Special censuses yield family clues
I recently wrote a column about two of the non-population federal censuses, agricultural and manufacturing, and promised I would write about other special censuses of value to genealogists. One of my personal favorites is the mortality census. Many genealogists haven’t heard of them but they can be of enormous help in finding the death date of an ancestor if that ancestor happened to die at a certain time.
Anyone who has researched the nineteenth century in Maine knows it can be difficult to find death dates here in Maine. Most towns didn’t record deaths until required to in 1892. Often cemetery records are scant or non-existent and gravestones can be lost over time or never placed when money was a factor. Families moved on or died out and sometimes only a simple field stone marks a grave with no identification given.
But on the federal level between 1850 and 1885, census takers were required to list all persons who died in the year prior to the ending date of the current census. That usually means there will be death information from June 1 of the year preceding the current census to May 31 of the year of the census; for example, June 1, 1869 to May 31, 1870. This is because the usual due date for completion of the census fell on June 1.
Questions asked in the mortality census included the name of the deceased, sex, age, color, marital status, birthplace, day and month of death, occupation, cause of death, and if a person died from a disease it will be named and the length of the illness. I don’t have to tell you this is exactly what a genealogist wants to find.
And, while mortality censuses cover only one year, if you’re fortunate enough to lose an ancestor in the right time period and they appear in one of these schedules, it’s a hallelujah moment. I was able to experience one of those in my own research.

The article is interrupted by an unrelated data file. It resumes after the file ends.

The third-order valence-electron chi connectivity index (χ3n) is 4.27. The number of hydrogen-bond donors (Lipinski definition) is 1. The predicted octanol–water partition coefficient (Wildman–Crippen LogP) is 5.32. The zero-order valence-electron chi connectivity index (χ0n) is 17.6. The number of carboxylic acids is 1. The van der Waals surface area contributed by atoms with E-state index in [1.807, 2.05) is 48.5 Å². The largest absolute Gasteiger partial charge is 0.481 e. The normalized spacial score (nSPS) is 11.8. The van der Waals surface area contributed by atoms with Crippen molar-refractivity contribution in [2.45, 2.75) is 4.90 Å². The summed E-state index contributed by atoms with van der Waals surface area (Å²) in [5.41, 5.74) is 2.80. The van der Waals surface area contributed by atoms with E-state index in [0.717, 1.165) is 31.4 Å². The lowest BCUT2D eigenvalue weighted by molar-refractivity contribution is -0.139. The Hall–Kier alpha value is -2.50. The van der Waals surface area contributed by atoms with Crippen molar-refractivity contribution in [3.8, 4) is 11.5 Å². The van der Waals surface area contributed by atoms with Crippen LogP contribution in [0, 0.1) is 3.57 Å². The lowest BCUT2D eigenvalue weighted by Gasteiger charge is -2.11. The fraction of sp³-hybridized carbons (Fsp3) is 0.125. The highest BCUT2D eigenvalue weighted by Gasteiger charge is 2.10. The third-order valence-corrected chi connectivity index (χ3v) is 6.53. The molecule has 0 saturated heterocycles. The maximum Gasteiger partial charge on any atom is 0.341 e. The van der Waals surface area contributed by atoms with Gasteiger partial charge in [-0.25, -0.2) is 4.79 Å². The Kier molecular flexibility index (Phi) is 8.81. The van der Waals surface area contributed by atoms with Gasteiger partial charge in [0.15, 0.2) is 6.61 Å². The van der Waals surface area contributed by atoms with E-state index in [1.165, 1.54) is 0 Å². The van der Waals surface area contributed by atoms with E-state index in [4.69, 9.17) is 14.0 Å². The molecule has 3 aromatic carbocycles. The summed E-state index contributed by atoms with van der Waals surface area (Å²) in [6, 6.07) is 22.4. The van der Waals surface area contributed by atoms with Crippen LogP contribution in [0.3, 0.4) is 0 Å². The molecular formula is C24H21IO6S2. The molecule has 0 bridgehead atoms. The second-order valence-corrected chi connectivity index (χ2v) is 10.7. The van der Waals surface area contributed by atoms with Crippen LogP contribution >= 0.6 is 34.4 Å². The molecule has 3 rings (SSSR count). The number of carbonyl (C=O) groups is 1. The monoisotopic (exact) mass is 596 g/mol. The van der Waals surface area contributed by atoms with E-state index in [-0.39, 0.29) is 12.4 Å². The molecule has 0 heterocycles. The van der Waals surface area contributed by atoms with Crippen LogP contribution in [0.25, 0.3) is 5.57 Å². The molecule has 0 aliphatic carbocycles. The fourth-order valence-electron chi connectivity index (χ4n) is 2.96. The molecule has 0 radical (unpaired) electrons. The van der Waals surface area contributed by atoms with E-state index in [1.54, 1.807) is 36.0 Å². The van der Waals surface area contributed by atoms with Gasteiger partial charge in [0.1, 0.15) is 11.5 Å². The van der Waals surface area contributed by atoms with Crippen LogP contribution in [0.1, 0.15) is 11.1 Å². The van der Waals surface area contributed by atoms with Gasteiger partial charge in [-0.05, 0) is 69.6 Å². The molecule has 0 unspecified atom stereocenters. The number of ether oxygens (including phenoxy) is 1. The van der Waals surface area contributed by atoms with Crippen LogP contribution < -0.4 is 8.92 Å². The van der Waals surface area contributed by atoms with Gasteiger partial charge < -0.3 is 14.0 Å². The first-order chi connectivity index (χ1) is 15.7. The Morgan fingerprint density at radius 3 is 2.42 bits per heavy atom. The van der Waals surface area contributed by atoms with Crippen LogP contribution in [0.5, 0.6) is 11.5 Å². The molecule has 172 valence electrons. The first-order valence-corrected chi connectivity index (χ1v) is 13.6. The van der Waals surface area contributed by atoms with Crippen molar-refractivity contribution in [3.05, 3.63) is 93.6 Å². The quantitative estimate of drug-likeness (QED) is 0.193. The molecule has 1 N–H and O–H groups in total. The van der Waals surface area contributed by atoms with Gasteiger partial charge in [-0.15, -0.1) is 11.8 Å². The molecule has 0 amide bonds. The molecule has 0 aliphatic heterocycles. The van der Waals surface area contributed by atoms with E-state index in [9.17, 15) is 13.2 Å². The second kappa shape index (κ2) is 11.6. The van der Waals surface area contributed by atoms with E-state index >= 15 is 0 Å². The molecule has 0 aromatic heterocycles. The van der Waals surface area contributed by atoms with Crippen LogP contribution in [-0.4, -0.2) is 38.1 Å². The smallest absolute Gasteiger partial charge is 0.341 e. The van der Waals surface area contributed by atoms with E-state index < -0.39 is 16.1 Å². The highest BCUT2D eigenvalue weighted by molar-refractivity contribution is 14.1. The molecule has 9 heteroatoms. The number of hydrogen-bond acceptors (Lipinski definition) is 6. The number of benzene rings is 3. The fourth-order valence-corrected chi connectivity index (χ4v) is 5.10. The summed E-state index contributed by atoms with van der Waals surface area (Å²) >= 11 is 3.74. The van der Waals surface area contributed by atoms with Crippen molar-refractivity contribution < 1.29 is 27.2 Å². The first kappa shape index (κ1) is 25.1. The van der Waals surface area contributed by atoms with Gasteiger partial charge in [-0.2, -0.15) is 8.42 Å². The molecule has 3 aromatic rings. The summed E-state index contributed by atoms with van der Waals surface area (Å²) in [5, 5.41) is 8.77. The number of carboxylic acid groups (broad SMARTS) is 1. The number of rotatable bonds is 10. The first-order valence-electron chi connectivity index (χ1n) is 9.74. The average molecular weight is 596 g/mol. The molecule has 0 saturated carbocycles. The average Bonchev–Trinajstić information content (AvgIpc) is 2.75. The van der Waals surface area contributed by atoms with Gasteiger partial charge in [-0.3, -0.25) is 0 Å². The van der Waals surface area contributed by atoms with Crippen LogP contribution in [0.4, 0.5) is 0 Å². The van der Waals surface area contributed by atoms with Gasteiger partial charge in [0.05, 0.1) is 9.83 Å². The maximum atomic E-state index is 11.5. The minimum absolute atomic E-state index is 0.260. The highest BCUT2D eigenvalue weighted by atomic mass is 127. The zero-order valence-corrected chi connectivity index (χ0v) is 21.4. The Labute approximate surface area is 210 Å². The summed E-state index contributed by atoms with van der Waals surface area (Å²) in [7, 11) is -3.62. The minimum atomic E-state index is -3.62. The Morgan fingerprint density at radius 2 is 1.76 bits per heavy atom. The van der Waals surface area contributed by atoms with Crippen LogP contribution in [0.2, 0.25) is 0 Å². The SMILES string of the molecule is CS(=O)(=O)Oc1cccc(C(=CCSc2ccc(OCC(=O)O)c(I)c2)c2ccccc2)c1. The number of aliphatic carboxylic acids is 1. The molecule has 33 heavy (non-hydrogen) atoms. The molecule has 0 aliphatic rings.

My third great-grandfather, Nathan Bragg, doesn’t have a marked gravesite or appear in any cemetery listing. He and his wife, Lucy, appeared in the 1850 Dixmont census, living with their son. Nathan and Lucy disappear by the time of the 1860 census. After searching for information I could only safely say they died between 1850-1860. Then I stumbled upon the mortality census for 1860 and it told me the details of the end of Nathan’s life. I discovered that Nathan Bragg, a farmer, died of old age on May 1, 1860 in Dixmont. He was a widower so I know Lucy died before May 31, 1859, though I may never discover exactly when or the cause of her death. Interestingly enough, Nathan’s “illness” is listed as old age with a duration of three weeks. This probably means he had something like pneumonia or just faded away. He was 83 years old.
You can locate mortality censuses with other federal censuses on sites such as Ancestry.com or FamilySearch.org.
Columnist Nancy Battick of Dover-Foxcroft has researched genealogy for over 30 years. She is past president of the Maine Genealogical Society, author of several genealogical articles and co-transcribed the Vital Records of Dover-Foxcroft. Nancy holds a MA in History from UM and lives in DF with her husband, Jack, another avid genealogist. Reader emails are welcome at email@example.com.